greenwitchaustralia said...

I am embracing the non black challenge after reading your black blog. Don't know what to wear but will persist and emerge from the fog. I've noted your piece in my blog. Thanks and will let you know how I fare
Green Blessings

Annie Finch said...

As the months have gone by, I've noticed that my palette is still evolving--it now has quite a bit more white than before and, otherwise, a pretty good distribution through the rainbow.

Will be very curious to hear how it goes for Green Witch in Australia and others!

Robert said...

Perceptive, and something I have been noticing for myself as well. From fifteen to twenty, I don't think I owned an article of clothing that was not black, except for my father's army jacket from the Vietnam war. These days, it's mostly blues and grays. Two of my favorite t-shirts (Ojai Poetry Festival 2005 and a Star-Wars-Themed Powell's Books Shirt) are black, and reserved for weekend use. Yet they do, indeed, feel more like chain mail than cotton, even now, when I put them on. Amazing how clothing color, like smell, can have deep roots in the psyche.

Magickal Hummingbyrd said...

)O( Bright Blessings Annie American Witch! )O(

Its wonderful to hear that you are inviting colour into your wardrobe! We Witches are daughters of the Goddess and Mother Earth ~ Nature ... and Mother Earth does not have much black anywhere ... unless you site onyx or obsidian stones. Wearing the colours of: forest and emerald greens, purples and lavenders, silver, gold, copper, azure and indigo and colbalt blue, maroons, cherry reds, fuscia, purpleish/red, bright orange, bright yellow etc ... colours abounding in nature & in flowers ... all these are magickally and mystically beneficial and healing. Black often worn can completely destroy your health and spirit and well~being on all levels. It is extremely depressing to the immune system and mind and blocks spirituality and psychic ability and healing. The colours you wear are vibrational and affect all levels of your being and your aura and persons who are with you. If black is found in your aura it means that you are dying of cancer or another terminal disease or that you are a criminally psychotic murderous person. Wearing all black too often invokes deep depression, illness and death... it makes ones aura very sick and vulnerable to invasion by negative entities. Black clothes are not "protective" as many Pagans and Witches want to believe. High~Vibrational colours are protective... including white for healing as well as other specific colours. The same is true for choices of colours in candles used in candle magick and spellcraft. Of course we can wear black on Samhain ... dark purple is even better. The only reason black was worn by Witches during nightime Esbats in the olde tymes was to be more hidden from the murderous inquisitors and inquisitions... that is the only reason. Wearing black too often will seep into your aura and can cause misery and bring on death and it will completely prevent healing and all spiritual growth. This does not mean that one cannot wear all black sometimes... but make sure that you are very healthy, high vibrational, happy, positive, giving, compassionate... strong in your meditative and magickal practices ~ if you do wear all black on rare occassions. Even I do! </:-)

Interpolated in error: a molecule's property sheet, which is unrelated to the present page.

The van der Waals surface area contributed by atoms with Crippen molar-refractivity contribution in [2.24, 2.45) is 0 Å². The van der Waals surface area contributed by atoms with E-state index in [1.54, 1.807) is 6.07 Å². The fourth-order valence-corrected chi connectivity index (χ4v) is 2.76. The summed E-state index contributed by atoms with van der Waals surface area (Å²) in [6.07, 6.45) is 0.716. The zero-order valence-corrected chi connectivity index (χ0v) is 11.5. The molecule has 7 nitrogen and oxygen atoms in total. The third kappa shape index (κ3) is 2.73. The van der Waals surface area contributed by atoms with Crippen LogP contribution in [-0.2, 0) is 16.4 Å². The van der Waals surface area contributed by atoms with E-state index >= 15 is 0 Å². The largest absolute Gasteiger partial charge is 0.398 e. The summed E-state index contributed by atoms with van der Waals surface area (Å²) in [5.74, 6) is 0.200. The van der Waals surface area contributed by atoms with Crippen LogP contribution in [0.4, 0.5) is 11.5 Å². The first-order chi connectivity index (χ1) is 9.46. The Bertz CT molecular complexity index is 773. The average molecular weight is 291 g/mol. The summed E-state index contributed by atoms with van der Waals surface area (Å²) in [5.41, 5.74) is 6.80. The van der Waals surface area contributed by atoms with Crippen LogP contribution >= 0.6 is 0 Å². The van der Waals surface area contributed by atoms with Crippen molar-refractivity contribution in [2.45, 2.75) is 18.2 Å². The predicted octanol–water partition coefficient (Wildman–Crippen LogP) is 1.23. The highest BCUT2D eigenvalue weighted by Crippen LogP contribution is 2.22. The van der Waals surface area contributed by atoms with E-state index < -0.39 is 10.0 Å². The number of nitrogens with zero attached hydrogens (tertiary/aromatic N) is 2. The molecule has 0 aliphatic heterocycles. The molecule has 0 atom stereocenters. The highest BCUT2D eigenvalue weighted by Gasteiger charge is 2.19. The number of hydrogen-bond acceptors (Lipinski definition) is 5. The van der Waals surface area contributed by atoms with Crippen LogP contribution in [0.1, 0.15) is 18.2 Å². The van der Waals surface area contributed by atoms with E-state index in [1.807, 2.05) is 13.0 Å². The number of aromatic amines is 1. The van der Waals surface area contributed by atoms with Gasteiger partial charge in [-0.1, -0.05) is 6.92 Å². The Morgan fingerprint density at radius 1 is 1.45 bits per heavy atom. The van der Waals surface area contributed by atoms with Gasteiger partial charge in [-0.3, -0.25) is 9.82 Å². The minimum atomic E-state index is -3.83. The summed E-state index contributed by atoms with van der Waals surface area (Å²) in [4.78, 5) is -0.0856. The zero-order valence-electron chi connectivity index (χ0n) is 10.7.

♥Bountiful Blessed Bees!♥

♥)O(♥ ~~~ Magickal Hummingbyrd ~~~ ♥)O(♥

Rottman said...

I'm not sure how to react to your post! :D
Well, I was a big black clothing fan, and then I became a big colors fan (But when I say colors I mean COLORS! pinks, greens, blues everything!), and now when I finally reached 25 I started wearing black and classic colors again like nudes and grays.. Not sure if it's a matter or fashion or just changing tested but nothing can't compete our staple little black dresses.